6. PracticalMac thread starter macrumors 68030

    PracticalMac

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    I would say that is in addition to the realignment of political views.
     
  7. colourfastt macrumors 6502a

    colourfastt

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    Agreed; prior to the mid-90s both sides were able to compromise (think Reagan and Tip O'Neill). Things got bad with Gringrich and have gotten steadily worse since; personally I think that it worsened after the "sweep" of the so-called "Tea Party". It was/is a group that does not know how/absolutely refuses to negotiate and compromise.
     
  8. NT1440 macrumors G5

    NT1440

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    Yet every time the parties agreed nothing changed or got worse for the average citizen. Perhaps four decades of that ******** was one too long to keep the charade under the covers.

    It’s no secret most people think both parties are bought and paid for by the ultra wealthy and corporate paymasters. Hell the “non political” (ha!) Supreme Court legalized bribery in this very decade.

    Just how many “biggest tax cuts in history” for the ultra wealthy and corporations got passed in the last two decades alone?
     
  9. colourfastt macrumors 6502a

    colourfastt

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    None; the biggest advocate of cutting taxes on corporations and the wealth was (one of the worst presidents in my lifetime) Reagan and his belief in "trickle-down" (voodoo) economics.
     
  10. NT1440 macrumors G5

    NT1440

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    J
    ...Bush didn’t pass a massive tax cut on the wealthy? Obama didn’t foolishly concede into making 1/3 of the stimulus tax cuts to the wealthy? Trump didn’t just do the same damn thing?

    In the last 40 years it’s been a one way street for wealth accumulation at the upper echelons of society, that trend has never been broken in any meaningful way regardless of the party in power.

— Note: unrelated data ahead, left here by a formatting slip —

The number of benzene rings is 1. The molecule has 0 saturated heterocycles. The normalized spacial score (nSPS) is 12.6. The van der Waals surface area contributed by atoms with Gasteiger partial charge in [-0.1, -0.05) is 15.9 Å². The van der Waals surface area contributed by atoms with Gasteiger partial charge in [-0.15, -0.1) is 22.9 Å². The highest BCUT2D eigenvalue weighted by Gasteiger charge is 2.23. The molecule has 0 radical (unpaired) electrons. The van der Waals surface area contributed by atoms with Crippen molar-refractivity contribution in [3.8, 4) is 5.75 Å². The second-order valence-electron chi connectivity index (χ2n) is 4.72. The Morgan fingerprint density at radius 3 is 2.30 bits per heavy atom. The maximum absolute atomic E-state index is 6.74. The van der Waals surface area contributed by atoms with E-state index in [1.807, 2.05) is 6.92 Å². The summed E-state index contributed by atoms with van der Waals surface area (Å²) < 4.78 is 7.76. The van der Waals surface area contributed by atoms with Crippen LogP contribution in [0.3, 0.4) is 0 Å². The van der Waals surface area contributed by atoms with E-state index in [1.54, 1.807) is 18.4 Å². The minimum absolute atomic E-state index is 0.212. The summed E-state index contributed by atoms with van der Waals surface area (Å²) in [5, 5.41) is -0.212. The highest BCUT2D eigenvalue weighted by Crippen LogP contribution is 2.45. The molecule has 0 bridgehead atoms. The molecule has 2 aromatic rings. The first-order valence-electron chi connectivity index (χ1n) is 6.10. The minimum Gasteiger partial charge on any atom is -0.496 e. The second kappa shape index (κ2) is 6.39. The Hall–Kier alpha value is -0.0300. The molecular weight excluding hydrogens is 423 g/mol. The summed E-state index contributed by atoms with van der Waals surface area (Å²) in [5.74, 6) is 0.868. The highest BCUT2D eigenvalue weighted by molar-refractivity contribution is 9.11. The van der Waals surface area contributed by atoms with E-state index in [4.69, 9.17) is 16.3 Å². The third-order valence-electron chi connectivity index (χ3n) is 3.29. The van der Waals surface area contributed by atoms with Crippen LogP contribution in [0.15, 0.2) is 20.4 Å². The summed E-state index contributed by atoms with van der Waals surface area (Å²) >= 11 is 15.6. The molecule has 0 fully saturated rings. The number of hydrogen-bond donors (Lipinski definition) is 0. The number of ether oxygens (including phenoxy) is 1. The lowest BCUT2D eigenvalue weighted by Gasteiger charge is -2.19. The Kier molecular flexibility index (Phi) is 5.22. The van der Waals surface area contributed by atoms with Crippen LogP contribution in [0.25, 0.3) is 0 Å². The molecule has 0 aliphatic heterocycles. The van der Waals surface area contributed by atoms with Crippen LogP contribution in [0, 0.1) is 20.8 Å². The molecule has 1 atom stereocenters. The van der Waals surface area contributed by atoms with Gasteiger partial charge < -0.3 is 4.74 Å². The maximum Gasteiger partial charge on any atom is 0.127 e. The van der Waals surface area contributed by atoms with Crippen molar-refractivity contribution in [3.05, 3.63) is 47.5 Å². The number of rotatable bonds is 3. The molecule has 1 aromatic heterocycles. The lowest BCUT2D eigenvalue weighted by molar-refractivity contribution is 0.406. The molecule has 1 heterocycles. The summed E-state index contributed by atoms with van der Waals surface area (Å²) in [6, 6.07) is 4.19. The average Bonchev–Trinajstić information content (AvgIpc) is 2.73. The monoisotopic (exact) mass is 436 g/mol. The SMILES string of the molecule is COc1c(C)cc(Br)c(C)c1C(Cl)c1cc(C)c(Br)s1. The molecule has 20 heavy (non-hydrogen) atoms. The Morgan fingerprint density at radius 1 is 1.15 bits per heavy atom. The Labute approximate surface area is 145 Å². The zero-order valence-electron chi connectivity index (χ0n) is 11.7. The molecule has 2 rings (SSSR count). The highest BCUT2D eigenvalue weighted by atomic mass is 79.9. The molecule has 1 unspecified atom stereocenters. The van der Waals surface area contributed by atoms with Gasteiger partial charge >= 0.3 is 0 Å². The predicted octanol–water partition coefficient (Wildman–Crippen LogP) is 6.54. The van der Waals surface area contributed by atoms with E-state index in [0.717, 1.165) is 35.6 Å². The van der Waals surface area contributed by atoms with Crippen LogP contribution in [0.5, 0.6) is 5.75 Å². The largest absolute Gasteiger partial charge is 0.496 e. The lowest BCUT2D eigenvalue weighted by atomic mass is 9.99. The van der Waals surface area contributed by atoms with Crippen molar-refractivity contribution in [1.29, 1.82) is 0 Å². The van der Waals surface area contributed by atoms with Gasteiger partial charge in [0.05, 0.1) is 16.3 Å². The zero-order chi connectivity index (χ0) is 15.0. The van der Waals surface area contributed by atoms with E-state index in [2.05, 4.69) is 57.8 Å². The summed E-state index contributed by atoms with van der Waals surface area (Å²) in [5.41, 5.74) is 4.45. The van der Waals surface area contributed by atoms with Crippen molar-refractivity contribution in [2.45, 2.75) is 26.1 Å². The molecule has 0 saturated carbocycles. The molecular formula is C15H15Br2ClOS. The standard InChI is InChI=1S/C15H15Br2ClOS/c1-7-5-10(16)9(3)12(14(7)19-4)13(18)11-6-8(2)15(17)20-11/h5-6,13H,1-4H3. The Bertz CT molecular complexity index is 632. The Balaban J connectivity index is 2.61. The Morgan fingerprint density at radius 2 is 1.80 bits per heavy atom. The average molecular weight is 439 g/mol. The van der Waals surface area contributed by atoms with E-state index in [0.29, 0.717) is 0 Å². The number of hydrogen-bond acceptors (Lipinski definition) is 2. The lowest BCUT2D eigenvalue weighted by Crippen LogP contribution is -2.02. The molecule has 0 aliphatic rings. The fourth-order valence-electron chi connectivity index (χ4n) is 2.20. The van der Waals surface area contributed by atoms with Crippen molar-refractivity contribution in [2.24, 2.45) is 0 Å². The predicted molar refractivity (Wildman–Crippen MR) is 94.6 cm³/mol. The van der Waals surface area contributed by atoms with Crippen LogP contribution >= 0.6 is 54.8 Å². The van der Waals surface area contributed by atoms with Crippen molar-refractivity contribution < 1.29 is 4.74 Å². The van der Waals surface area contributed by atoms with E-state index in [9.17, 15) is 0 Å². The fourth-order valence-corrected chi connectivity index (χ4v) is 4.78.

11. colourfastt macrumors 6502a

    colourfastt

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    You got me ... I misread what you had posted.
     
  12. NT1440 macrumors G5

    NT1440

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    Ah no worries, I know my posts can be a bit hard to read if you don’t know where I’m coming from.

    I think we’re right in line on Reagan and voodoo economics, which we’ve carried forward ever since.
     
  13. mdlooker macrumors 65816

    mdlooker

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    Exactly, and will attack the opponent with slanderous rumors and conspiracy theories to an oblivion for even challenging and attempting to go against the flow and finding a compromise; incite anger from the populace.
     
  14. PracticalMac, Oct 30, 2018
    Last edited: Oct 30, 2018

    PracticalMac thread starter macrumors 68030

    PracticalMac

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    #14
  15. PracticalMac thread starter macrumors 68030

    PracticalMac

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    An after thought, I posted years ago about the demise of Republican party.
    Well, to be true I should have said Reagan Era GOP. I doubt Reagan would recognize it today.
     
  16. RootBeerMan macrumors 65816

    RootBeerMan

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    Or be accepted by them. Same for Goldwater.
     
  17. jerwin macrumors 68020

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    #17
    Trump’s Nationalism Is Breaking Point for Some Suburban Voters, Risking G.O.P. Coalition



    That's good to hear.

    Of course, I'm not complacent-- my district is safe; Kaine has fifteen point lead over Stewart, but Barbara Comstock, (in the neighboring district) needs a pink slip.
     

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16 October 29, 2018